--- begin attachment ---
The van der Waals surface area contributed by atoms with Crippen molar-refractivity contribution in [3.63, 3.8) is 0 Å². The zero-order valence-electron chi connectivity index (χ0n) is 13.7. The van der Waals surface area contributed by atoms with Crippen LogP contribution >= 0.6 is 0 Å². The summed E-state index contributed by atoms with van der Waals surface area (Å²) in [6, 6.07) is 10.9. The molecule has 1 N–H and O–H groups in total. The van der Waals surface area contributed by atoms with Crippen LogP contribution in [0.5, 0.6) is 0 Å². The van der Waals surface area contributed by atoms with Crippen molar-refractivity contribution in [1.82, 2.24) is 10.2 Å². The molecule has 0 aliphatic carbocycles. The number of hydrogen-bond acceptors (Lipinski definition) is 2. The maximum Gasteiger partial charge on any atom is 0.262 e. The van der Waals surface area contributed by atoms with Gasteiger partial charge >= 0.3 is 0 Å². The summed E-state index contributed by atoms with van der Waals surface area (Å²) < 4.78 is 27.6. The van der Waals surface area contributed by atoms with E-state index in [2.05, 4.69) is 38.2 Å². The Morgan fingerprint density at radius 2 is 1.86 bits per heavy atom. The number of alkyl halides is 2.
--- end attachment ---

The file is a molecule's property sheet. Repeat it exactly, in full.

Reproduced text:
The van der Waals surface area contributed by atoms with Crippen molar-refractivity contribution in [3.63, 3.8) is 0 Å². The zero-order valence-electron chi connectivity index (χ0n) is 13.7. The van der Waals surface area contributed by atoms with Crippen LogP contribution >= 0.6 is 0 Å². The summed E-state index contributed by atoms with van der Waals surface area (Å²) in [6, 6.07) is 10.9. The molecule has 1 N–H and O–H groups in total. The van der Waals surface area contributed by atoms with Crippen LogP contribution in [0.5, 0.6) is 0 Å². The van der Waals surface area contributed by atoms with Crippen molar-refractivity contribution in [1.82, 2.24) is 10.2 Å². The molecule has 0 aliphatic carbocycles. The number of hydrogen-bond acceptors (Lipinski definition) is 2. The maximum Gasteiger partial charge on any atom is 0.262 e. The van der Waals surface area contributed by atoms with Gasteiger partial charge >= 0.3 is 0 Å². The summed E-state index contributed by atoms with van der Waals surface area (Å²) < 4.78 is 27.6. The van der Waals surface area contributed by atoms with E-state index in [2.05, 4.69) is 38.2 Å². The Morgan fingerprint density at radius 2 is 1.86 bits per heavy atom. The number of alkyl halides is 2.